I think it’s an asset if the cookbook’s author links his or her recipes together. I don’t love when two recipes must be made together to work, but I do like suggestions about meal pairings, or a pastry crust that works for a sweet dish and a more savory one. I also enjoy when a recipe in the first few sections of the book introduces me to a technique that I can use for a later recipe in the book. It’s nice to read about when I can use these new techniques to riff on a recipe, and I love when authors speculate about possible tweaks or substitutions. I do prefer that they differentiate between tweaks that they’ve tried, and the ones they’ve only imagined.
I don’t need a cookbook to have step-by-step photographs (I don’t take a ton of in-progress photos myself), but I’d like clear directions that err on the side of too much information. Do I need to clear out space in my fridge, like I know to do when I have to defrost a giant turkey (I learned that lesson the hard way)? Does the author make sure to tell me that it’s easier to whip egg whites at room temperature, rather than cold out of the fridge—or that, conversely, it’s easier to whip cream when it’s cold, and after you’ve put the whisk attachment of your mixer into the freezer for 15 minutes? Does he correctly insist that garlic should be added later than the onions, so that the garlic doesn’t burn? When I was writing my recipe for Chickpea Cauliflower fritters, I polled friends when drafting the instructions about frying them to try to gauge what people knew about frying.
A good cookbook, like a good academic book, needs a working index. I want an index that mentions all the recipes you’ve included, by name, but I also want to see those recipes cross-referenced when I read the index alphabetically by ingredient. The newest Smitten Kitchen cookbook, for example, has a fantastic recipe called a “Leek, Feta, and Greens Spiral Pie,” but you can find it mentioned in the index under “spinach,” “phyllo,” “pies (savory),” and “cheese.” Readers will be able to find this pie, and they are going to be happier having done so.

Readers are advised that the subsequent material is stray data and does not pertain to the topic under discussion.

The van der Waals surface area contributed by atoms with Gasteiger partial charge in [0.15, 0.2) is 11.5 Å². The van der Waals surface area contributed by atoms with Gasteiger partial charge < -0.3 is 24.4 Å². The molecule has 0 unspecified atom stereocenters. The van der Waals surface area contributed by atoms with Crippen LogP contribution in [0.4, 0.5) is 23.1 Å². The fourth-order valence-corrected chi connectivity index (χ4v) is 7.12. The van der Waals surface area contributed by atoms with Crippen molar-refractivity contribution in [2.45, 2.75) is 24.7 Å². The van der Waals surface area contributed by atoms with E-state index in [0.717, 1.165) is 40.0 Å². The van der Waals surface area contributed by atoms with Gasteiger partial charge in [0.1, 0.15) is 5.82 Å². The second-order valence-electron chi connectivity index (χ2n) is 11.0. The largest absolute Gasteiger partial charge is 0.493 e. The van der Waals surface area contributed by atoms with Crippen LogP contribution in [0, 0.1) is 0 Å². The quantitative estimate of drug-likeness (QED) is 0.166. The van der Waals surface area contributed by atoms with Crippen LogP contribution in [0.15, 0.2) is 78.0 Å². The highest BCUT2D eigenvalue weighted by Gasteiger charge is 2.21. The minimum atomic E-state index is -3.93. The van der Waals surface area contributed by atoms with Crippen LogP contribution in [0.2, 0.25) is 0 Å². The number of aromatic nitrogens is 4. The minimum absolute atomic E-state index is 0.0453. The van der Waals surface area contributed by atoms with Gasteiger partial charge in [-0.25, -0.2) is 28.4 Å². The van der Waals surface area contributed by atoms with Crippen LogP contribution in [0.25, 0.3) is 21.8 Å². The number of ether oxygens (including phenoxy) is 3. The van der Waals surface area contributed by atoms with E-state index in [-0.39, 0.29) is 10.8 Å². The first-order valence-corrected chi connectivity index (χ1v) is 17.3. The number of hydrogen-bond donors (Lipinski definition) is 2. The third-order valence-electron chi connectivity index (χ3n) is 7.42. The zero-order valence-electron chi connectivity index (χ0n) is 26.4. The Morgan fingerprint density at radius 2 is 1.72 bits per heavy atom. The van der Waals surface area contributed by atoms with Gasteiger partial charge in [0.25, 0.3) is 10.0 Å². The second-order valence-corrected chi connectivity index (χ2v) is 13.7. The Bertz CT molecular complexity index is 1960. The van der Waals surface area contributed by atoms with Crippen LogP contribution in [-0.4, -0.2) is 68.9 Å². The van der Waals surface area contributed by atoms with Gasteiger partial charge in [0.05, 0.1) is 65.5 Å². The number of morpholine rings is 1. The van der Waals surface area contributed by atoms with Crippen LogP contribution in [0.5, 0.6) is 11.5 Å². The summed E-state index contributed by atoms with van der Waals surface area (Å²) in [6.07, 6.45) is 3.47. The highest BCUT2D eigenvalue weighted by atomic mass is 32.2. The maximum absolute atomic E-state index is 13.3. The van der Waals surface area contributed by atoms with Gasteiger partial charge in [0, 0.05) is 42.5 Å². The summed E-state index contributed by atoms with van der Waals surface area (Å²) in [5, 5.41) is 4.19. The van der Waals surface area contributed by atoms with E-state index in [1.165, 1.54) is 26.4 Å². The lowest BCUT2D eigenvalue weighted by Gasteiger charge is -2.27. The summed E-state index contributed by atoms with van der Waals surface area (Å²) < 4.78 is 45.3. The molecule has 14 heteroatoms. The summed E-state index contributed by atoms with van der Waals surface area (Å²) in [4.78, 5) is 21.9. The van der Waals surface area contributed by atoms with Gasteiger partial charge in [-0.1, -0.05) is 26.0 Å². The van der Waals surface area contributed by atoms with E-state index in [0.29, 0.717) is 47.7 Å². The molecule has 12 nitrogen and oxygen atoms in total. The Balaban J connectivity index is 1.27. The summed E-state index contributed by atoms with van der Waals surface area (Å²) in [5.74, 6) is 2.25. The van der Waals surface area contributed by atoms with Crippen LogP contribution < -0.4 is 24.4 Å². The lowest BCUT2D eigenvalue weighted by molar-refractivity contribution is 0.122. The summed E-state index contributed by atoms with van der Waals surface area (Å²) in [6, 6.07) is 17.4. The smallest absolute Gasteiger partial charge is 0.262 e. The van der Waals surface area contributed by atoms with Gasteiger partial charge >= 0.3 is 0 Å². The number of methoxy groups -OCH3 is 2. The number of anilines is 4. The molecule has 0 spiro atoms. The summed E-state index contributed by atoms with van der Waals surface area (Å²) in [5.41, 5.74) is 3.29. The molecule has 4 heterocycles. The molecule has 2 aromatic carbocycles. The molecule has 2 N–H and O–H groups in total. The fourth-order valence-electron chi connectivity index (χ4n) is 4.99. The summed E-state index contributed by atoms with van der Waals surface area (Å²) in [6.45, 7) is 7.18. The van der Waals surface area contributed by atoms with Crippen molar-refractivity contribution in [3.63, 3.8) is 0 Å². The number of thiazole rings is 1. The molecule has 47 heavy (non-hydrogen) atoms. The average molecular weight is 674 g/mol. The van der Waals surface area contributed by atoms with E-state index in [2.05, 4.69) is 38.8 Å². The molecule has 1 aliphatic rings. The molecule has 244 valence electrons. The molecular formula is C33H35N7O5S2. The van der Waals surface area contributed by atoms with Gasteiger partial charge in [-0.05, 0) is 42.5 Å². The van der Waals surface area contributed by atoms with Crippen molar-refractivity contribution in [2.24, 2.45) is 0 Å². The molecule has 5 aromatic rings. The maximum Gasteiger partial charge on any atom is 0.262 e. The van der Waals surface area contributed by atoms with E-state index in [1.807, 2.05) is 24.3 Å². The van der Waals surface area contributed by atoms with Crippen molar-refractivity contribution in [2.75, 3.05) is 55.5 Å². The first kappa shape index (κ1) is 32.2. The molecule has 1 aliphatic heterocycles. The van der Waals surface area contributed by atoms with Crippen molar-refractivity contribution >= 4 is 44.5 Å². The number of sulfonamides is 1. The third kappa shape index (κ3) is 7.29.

I found it so easy to slip from lecture-writing into biscuit-baking because I love baking, obviously. But the transition was also easy because many of these categories that inform my cookbook preferences map backwards in time to the cookbooks I teach about. Take, for example, Amelia Simmons’s 1796 American Cookery, commonly described as the first “American” cookbook to be published in the new United States after the country won its independence from Great Britain. Like Perelman, Simmons had an argument to make. Like so many other eighteenth-century women writers, she tried to manage her readers’ expectations about the book she had written. She anticipated that, “objections will be made and exceptions taken to many things in this work.” She couldn’t help it if readers were unhappy, Simmons explained; she had felt compelled to write “for the improvement of the rising generation of Females in America.”
This was a cookbook by an American, for Americans. On the frontispiece to American Cookery, Simmons is described as “an American orphan” just below her name as author. Though not much is known about Simmons, scholars like Glynis Ridley have suggested that this term was a metaphor for the country’s new place in the world, and that the United States was like an orphaned child, born of British parents. The recipe titles in American Cookery supported that familial argument. Many of the recipes were revisions of earlier, British ones, with a few indigenous ingredients, like corn, substituted in place of flour or oats. These parent recipes evolved, under Simmons’s direction, into recipes that resembled their forbears but also received new, nationalistic titles like “Independence Cake” and “Election Cake.”
American Cookery made claims to inclusivity while excluding both recipes and readers. As Karen Hess notes in her introduction to the facsimile of the second 1796 edition, the book included lots of New England and Hudson Valley recipes, particularly those inflected with Dutch influences, like cookies—but it said not a lot about the southern food produced by enslaved women. Writing in a country that was torn between an older, hierarchical society and a new one that made constant (and often false) claims about its egalitarian nature, Simmons was adamant in her assertion that the book was meant for everybody. American Cookery had a long subtitle, including a note that the book was “adapted to this country, and all grades of life.” If you lived in the United States, Simmons implied, you could cook—though the preface to the book made it clear that she expected only women to read her book and work from it, and white women, at that.